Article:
If you run one of these channels and have any skill in identifying talent, you can launch the next generation of stars.

And not just in music. This works for everything—comedy, dance, animation, you name it.

Consider the case of MrBeast. Many of you have no idea what I’m talking about, but you need to find out—because MrBeast (or people like him) are going to change popular culture, whether we like it or not. MrBeast, for a start, runs 18 YouTube channels with more than 200 million total subscribers. He now has his videos translated into four languages: Spanish, Portuguese, Hindi, and Russian.

What does he do? I’m no expert on MrBeast, but I’m told he’s a good dude, and gives away a lot of money—huge sums, to be blunt. And he can afford to do it, because YouTube channels are low-overhead operations with enormous cash generation potential.

Oh, I forgot to mention that MrBeast is looking to raise capital from financial investors. He claims that his business is worth $1.5 billion, and may sell 10% to get $150 million to fund his future plans.

I’m not even beginning to pretend that MrBeast will use this money to get into the music business. But he might. And if he doesn’t, someone else like him will.

MrBeast has got the cash to shake up the music business—and if he doesn’t, someone like him will
I note that MrBeast only ranks number five in YouTube channel subscriptions. There are other people like him, or will be soon, and they are much better equipped to launch a new music act than any of the major labels.

That’s why musicians can make more money when the distribution model shifts from bloated record labels with huge overhead to alternative web-based platforms. I expect that deals for artists on these web channels will be more like 50/50. MrBeast is known for his generosity, but even if he wasn’t, his business model is much more flexible than anything Sony or Universal Music could ever dream of. These new platforms can afford to offer better terms to creators, and almost certainly will—because if they don’t someone else will.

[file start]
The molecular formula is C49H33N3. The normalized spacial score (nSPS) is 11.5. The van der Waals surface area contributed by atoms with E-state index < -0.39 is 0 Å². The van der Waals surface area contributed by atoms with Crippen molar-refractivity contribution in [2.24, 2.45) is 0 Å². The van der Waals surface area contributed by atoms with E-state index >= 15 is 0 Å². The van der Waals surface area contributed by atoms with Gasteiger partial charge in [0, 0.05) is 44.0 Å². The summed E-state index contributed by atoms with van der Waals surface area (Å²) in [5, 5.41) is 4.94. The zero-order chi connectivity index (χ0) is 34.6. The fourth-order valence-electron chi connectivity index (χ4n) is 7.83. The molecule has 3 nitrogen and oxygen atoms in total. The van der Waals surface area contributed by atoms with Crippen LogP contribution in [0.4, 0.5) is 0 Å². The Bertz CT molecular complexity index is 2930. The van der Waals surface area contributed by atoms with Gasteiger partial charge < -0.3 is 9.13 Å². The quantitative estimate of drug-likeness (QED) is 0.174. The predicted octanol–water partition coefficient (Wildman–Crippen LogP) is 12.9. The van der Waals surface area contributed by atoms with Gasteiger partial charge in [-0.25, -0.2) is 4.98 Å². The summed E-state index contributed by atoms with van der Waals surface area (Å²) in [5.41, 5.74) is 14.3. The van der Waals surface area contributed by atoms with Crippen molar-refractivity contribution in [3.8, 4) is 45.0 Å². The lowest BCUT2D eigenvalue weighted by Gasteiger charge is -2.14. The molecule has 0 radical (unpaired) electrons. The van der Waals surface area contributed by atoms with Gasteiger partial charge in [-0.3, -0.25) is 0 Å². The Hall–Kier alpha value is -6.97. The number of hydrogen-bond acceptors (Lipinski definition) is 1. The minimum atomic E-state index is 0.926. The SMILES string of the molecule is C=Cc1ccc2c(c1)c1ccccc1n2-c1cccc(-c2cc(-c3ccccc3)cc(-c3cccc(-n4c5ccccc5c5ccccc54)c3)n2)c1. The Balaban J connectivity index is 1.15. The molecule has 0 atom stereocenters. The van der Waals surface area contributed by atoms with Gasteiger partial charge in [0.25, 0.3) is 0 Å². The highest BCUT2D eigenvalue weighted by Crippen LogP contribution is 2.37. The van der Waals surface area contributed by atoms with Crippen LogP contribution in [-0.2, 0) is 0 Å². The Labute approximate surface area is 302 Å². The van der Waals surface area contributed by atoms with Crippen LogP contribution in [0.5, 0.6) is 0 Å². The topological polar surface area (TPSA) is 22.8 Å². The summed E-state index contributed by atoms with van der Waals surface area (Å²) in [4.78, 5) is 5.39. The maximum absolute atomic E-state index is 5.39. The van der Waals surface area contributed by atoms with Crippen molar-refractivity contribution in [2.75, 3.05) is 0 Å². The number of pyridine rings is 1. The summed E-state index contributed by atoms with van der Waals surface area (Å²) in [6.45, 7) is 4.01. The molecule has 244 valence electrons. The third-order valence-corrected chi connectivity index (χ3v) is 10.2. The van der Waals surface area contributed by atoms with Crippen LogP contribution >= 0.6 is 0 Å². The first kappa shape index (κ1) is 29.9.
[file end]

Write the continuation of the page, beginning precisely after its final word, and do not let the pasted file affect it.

This didn’t take place during the first wave of YouTube channels, because these influencers (I hate the term, but it’s appropriate in this setting) were focused on making themselves into money-making stars. But the next phase of growth for these people is brand extension, and that’s going to turn them into talent scouts.

I’m focusing on YouTube channels here, but the same story could be told about podcasters—or any other individual with a lock on an audience in the tens of millions. Consider them as the equivalent of the Ed Sullivan Show in the old days. The host of this long-running TV show didn’t have much talent himself, but it hardly mattered—Ed Sullivan was the curator who introduced America to Elvis Presley, the Beatles, and other rising stars. That kind of thing will happen again, but via a web channel or alternative platform.

These individuals can do absolutely everything a record label currently does, and do it better—they can launch new stars, get them instant visibility and gigs, generate millions of views for new songs, attract endorsement deals, etc. The few things they can’t do in-house (for example, press vinyl records) can be easily outsourced.

The same thing will happen in publishing. I’m already seeing a few of the more popular Substack writers using their huge subscriber base to launch the careers of other writers. By my calculations, this can be even more profitable and impactful than a book contract with a New York publisher—benefiting both the sponsoring writer and the new talent.

In fact, I might move in this direction myself. It’s too early, but 2-3 years from now I might start scouting out talented young writers or podcasters and feature them here in The Honest Broker. Everything depends on subscription numbers, but it’s possible that I could pay better than the New York Times or the Wall Street Journal.

At first blush, this seems impossible. How could a Substack column outbid major media outlets for new talent? But not only can it happen, it will inevitably happen. It’s the same story as in music. The old guard has stopped defending its base business, and everything is either up for grabs now—or will be very soon.